Training or Coaching

Training - coaching: coaching - training.
It can be a matter of approach or style, but primarily it is a matter of attitude.
For many people the words trainer and coach are almost interchangeable, or at least many people who call themselves trainers seem to behave more like coaches and vice versa.
There are many definitions.
It may be simplistic, but here is a short one?
Training is something you do to people.
Coaching is something you do with people.

Years ago my youngest son asked me:
'Where are my shoes?'
I answered:
'Where did you leave them?'
and he said:
'Oh yeah!'
That is coaching.

If he asked:
'Where are my shoes?'
And I answered:
'You left them over there.'
That would be training.

In coaching the student is involved in the solution.
In training, the solution is usually given by the trainer

The advantage of the second answer is it is the quick solution.
The disadvantage is that I am now committed to finding my son's shoes for the rest of his life!

A coaching mentality is about leading others to find their own solutions and helping them to think for themselves.
Training is usually about giving answers.
The ideal training/coaching session will be a mixture of both.
How much will depend on the trainer, the attitude of the student and the nature of the material being covered?
Learning to assemble flat-pack furniture is likely to be mostly training.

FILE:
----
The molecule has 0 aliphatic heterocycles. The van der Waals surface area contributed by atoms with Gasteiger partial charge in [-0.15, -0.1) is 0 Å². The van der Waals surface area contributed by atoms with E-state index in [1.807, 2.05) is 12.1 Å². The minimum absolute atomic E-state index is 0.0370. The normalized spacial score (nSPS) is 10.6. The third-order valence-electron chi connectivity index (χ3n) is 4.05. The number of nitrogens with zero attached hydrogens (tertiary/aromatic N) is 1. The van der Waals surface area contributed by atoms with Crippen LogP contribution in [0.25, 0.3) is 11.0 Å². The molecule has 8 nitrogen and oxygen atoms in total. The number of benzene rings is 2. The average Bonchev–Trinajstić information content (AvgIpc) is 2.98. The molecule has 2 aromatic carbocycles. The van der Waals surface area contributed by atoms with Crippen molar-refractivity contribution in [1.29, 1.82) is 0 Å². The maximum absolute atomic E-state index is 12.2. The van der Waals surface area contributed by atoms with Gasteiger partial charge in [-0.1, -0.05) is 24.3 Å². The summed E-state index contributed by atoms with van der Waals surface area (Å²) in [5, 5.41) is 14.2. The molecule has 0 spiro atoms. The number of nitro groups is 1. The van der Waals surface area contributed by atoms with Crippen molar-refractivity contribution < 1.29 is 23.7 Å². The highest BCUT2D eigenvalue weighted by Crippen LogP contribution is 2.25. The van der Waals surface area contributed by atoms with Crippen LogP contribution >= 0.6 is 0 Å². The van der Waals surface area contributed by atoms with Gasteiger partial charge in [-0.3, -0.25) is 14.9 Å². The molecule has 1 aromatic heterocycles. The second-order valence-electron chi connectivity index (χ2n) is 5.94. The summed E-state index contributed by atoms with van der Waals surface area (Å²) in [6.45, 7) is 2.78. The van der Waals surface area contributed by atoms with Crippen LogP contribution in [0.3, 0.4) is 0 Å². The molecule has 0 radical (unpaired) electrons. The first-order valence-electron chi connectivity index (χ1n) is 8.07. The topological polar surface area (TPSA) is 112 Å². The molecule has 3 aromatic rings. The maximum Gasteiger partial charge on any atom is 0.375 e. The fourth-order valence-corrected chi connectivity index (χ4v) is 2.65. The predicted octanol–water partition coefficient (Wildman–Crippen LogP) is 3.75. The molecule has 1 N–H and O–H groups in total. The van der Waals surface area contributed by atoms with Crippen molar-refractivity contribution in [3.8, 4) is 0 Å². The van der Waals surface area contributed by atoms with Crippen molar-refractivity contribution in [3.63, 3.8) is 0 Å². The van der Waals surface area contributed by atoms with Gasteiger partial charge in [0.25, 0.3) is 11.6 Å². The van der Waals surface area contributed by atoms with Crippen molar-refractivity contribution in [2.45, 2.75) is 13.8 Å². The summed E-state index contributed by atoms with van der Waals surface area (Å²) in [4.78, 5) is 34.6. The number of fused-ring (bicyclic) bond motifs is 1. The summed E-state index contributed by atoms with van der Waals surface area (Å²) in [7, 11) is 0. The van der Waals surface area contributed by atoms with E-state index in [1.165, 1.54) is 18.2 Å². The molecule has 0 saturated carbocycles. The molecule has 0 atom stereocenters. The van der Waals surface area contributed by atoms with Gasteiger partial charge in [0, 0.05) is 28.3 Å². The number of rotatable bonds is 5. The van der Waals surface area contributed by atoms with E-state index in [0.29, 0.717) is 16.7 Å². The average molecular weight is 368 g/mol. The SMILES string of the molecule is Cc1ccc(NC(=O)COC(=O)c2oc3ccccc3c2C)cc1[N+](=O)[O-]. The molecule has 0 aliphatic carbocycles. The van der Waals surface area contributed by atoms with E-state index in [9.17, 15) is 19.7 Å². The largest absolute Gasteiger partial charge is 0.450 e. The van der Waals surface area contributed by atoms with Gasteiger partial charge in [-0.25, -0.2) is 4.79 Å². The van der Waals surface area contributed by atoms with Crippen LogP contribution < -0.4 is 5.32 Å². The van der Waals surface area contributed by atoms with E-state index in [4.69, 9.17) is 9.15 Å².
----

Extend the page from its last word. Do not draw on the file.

Learning to set goals and mission statements is likely to be mostly coaching.

One is not better or worse, it is just a matter of recognising which approach best suits your desired outcome.
We have all experienced the extremes of training where we feel totally dictated to and not given space to think for ourselves.
Equally, we have probably sat down with a coach who continually asks us:
'Well, what do you think?'
And we are thinking - 'But you are the expert, you tell me!.'

There are many more factors that will help establish whether you should be training or coaching,
but the simplest way of approaching it is to ask yourself:

Do you want them to think for themselves, or do you want them to follow instructions?
If you want people to think for themselves - then you need to be coaching,
If you just want them to follow instructions - then you probably need to be training.

This article was written by Michael Ronayne, director at the College of Public Speaking and four-time UK National Public Speaking Champion.

To discover more of Michael's top training techniques, check out his professionally accredited Train the Trainer course here